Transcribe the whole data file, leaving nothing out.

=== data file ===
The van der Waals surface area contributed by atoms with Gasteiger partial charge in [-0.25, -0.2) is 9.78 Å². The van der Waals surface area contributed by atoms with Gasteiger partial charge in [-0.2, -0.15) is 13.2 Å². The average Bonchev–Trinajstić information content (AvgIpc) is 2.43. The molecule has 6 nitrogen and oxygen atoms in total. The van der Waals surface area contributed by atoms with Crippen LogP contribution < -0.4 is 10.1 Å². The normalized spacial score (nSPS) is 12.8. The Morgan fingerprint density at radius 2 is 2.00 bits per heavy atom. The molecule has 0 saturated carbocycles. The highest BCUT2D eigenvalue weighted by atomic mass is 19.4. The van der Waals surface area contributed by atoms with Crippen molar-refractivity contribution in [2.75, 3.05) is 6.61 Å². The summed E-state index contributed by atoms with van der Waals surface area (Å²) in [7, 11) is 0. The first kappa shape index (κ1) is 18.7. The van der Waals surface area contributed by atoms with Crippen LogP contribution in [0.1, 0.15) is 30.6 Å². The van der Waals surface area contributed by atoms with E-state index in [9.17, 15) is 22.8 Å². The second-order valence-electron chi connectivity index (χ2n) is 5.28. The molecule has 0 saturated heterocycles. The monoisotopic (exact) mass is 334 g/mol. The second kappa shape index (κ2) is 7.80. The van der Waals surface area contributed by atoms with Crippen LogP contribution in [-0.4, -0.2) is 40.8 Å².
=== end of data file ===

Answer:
The van der Waals surface area contributed by atoms with Gasteiger partial charge in [-0.25, -0.2) is 9.78 Å². The van der Waals surface area contributed by atoms with Gasteiger partial charge in [-0.2, -0.15) is 13.2 Å². The average Bonchev–Trinajstić information content (AvgIpc) is 2.43. The molecule has 6 nitrogen and oxygen atoms in total. The van der Waals surface area contributed by atoms with Crippen LogP contribution < -0.4 is 10.1 Å². The normalized spacial score (nSPS) is 12.8. The Morgan fingerprint density at radius 2 is 2.00 bits per heavy atom. The molecule has 0 saturated carbocycles. The highest BCUT2D eigenvalue weighted by atomic mass is 19.4. The van der Waals surface area contributed by atoms with Crippen molar-refractivity contribution in [2.75, 3.05) is 6.61 Å². The summed E-state index contributed by atoms with van der Waals surface area (Å²) in [7, 11) is 0. The first kappa shape index (κ1) is 18.7. The van der Waals surface area contributed by atoms with Crippen LogP contribution in [0.1, 0.15) is 30.6 Å². The van der Waals surface area contributed by atoms with E-state index in [9.17, 15) is 22.8 Å². The second-order valence-electron chi connectivity index (χ2n) is 5.28. The molecule has 0 saturated heterocycles. The monoisotopic (exact) mass is 334 g/mol. The second kappa shape index (κ2) is 7.80. The van der Waals surface area contributed by atoms with Crippen LogP contribution in [-0.4, -0.2) is 40.8 Å².